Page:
Clean unwanted debris that may have accumulated over the winter months.

Aerate and weed your lawn to improve water, air and fertilizer uptake. Choose a manual weeder like the Fiskars telescopic stand up weeder that removes the entire root of invasive weeds, eliminating the need for herbicide use.

Healthy, thick lawns naturally deter weeds and other pests. Choose a natural fertilizer, like Scott’s eco sense fertilizer, that is ideal for planting new lawns or repairing bare starts to give your lawn a healthy start.

In preparation for the spring gardening season, check your equipment to ensure it is in good working condition. Don’t forget to sharpen the blades on lawn mowers and weeders.

Purchase a composter and get started on turning household waste into organic fertilizer for your lawn and garden.

03: Landscaping — published on March 12, 2008

Winter Landscaping

Living Sculptures in Your Yard

Why allow snow to let you waste a whole season when you could keep your landscaping going? Not everything has to be white and bleak in the winter. There are plenty of shrub and tree options to brighten your winter landscape views.

Holly, a bush typically associated with Christmas, has year-round foliage and colorful berries. Even in the coldest time of winter, you can prune a few to make a wreath for your door or dinner table.

China Holly is a similar option. It grows rounded to about eight feet tall. They are very beautiful, and easy to maintain and are even drought resistant. Inkberry holly works as well. It is shorter than the other varieties. The berries are black instead of red, but also looks very nice. Winterberry Holly is great for attracting the few remaining birds that stayed for the winter.

Besides bushes, trees can add color and life to your lawn in the winter. Birch trees add an artistic feel to your lawn in the winter. They can be used to frame your entire yard, or as a centerpiece. Even though they lose their leaves in the fall, the color of the wood and the shape of the branches are very attractive. They act as living sculptures in your yard.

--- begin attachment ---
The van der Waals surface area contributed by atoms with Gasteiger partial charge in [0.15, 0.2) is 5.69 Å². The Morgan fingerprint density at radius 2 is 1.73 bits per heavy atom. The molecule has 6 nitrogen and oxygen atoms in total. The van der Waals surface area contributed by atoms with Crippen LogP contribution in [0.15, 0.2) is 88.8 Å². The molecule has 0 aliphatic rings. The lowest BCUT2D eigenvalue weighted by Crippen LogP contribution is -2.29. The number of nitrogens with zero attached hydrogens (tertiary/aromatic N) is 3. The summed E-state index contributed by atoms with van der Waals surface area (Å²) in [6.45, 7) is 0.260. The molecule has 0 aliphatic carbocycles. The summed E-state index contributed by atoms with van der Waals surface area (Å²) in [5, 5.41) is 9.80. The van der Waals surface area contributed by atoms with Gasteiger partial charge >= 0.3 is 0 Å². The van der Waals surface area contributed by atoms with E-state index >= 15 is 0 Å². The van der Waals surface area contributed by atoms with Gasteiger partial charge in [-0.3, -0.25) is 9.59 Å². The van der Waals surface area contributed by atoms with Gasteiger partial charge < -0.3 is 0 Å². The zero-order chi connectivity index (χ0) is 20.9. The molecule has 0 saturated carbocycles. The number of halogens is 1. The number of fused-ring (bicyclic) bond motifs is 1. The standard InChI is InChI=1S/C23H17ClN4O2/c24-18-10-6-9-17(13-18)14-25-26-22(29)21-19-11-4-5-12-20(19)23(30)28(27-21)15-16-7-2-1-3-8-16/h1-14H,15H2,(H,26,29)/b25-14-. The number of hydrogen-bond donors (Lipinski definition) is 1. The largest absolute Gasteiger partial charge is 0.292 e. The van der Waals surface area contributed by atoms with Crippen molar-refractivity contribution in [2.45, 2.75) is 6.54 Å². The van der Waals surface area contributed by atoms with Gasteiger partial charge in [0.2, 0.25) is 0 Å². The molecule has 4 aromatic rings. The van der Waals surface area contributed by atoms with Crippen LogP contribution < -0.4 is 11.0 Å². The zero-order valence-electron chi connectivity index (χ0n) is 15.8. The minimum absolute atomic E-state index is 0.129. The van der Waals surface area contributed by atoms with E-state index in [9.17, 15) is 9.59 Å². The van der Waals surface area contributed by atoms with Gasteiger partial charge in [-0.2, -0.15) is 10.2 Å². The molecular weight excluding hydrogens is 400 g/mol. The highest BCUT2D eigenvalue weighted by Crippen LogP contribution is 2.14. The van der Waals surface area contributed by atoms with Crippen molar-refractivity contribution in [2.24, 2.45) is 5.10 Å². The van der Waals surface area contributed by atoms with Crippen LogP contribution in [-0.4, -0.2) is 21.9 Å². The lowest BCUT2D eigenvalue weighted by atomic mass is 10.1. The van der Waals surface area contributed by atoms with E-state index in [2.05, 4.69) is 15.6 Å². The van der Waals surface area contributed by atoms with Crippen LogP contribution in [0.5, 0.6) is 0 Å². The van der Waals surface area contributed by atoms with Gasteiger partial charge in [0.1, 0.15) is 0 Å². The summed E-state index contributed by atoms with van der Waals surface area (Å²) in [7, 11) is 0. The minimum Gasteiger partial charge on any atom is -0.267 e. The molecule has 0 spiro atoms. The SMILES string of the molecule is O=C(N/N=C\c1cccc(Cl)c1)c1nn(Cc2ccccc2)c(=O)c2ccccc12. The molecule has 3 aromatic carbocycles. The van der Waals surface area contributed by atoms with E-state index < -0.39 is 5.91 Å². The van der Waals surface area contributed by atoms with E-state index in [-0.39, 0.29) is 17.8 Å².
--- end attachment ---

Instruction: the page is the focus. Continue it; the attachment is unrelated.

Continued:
Different varieties of Birch trees have their own unique looks. Paper Birch, for example, sheds its bark for an interesting look.

Yellow birch is the most colorful of the varieties. Young’s Weeping Birch is ideal for smaller yards, since it only grows to six to twelve feet high. Most other varieties can grow to more than 60 feet over time.

Like the pine tree in North America, the Yew tree has been associated with Christmas in England. The needles are evergreen. The Yew tree also has bright red berries, although they are poisonous and shouldn’t be eaten.

Numerous Japanese species can handle harsh conditions and can do well in some areas. They are a round shrub that grows to a few feet high and wide. The colors are amazing in the fall, and the berries last into winter.

The American version is a favorite food of birds, while at the same time, deterring deer. The foliage also smells pleasant.

In addition to bushes and trees, a tall grass is a pleasing sight in the winter. Plume grass will last all year long and has a thin shaft and a puffy top.

Adding some color to your yard in the winter will keep your spirits up on even the coldest, grayest days.

Flowers — published on March 10, 2008

Flower Planting Basics

First, plan your plantings by deciding on color patterns and locations, such as by walkways or by the patio and  the concentrations — whether they will be spread out or close together.

Once you head to the store, be sure to check out how well the flowers will do in the area of the yard. Planting flowers that need lots of sunlight in a shady area doesn’t make sense because they will not flourish. You will also want to consider planting flowers that need a lot of water in areas of the yard that get lots of rainfall or that are near the sprinkler system.

Before planting flowers, it is absolutely necessary to check for signs of discoloration or disease. Even if the flowers didn’t look discolored when you first picked them up at the garden store, return them or discard them if you feel they may have a plant disease. Planting flowers with diseases will spread them into the soil and throughout the entire garden. This applies to bulbs as well. If the bulbs look to be discolored or weak, do not plant them in the garden.

Planting flowers within seven days of purchasing them in a container or purchasing the bulbs will ensure that they stay moist. It is best to plant within three days of purchasing, but if this is not possible, keep them in a cool location where the roots stay moist but not completely soaked.

First, prepare the soil where you plan on planting. This means using fertilizers, organic pesticides, compost, and top soil mixed into the sand. Remember to always test the pH of the soil either with a home testing kit or with the help of landscaping companies who have experience testing soil to make sure the soil is well balanced between 6.5 to 7 before planting flowers.

Remember that when planting flowers out of a container, it is important to break up the soil around the roots to help spread them into the ground. This simply means removing the root base from the container and massaging it with your hands to break it up slightly before placing it in a hole in the ground.